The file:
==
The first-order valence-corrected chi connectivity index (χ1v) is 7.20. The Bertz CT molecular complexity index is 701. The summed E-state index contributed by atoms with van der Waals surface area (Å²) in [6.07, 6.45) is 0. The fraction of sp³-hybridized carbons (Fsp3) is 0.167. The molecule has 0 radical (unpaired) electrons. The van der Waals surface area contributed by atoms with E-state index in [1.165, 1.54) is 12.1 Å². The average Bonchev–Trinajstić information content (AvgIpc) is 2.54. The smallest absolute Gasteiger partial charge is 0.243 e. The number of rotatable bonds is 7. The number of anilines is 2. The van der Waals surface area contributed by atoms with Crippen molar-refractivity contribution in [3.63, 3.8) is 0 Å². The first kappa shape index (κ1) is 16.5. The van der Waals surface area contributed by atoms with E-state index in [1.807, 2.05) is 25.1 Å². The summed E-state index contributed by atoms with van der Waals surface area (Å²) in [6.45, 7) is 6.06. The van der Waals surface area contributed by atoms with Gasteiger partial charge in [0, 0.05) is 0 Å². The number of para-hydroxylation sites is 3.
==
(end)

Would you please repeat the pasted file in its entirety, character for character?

The first-order valence-corrected chi connectivity index (χ1v) is 7.20. The Bertz CT molecular complexity index is 701. The summed E-state index contributed by atoms with van der Waals surface area (Å²) in [6.07, 6.45) is 0. The fraction of sp³-hybridized carbons (Fsp3) is 0.167. The molecule has 0 radical (unpaired) electrons. The van der Waals surface area contributed by atoms with E-state index in [1.165, 1.54) is 12.1 Å². The average Bonchev–Trinajstić information content (AvgIpc) is 2.54. The smallest absolute Gasteiger partial charge is 0.243 e. The number of rotatable bonds is 7. The number of anilines is 2. The van der Waals surface area contributed by atoms with Crippen molar-refractivity contribution in [3.63, 3.8) is 0 Å². The first kappa shape index (κ1) is 16.5. The van der Waals surface area contributed by atoms with E-state index in [1.807, 2.05) is 25.1 Å². The summed E-state index contributed by atoms with van der Waals surface area (Å²) in [6.45, 7) is 6.06. The van der Waals surface area contributed by atoms with Gasteiger partial charge in [0, 0.05) is 0 Å². The number of para-hydroxylation sites is 3.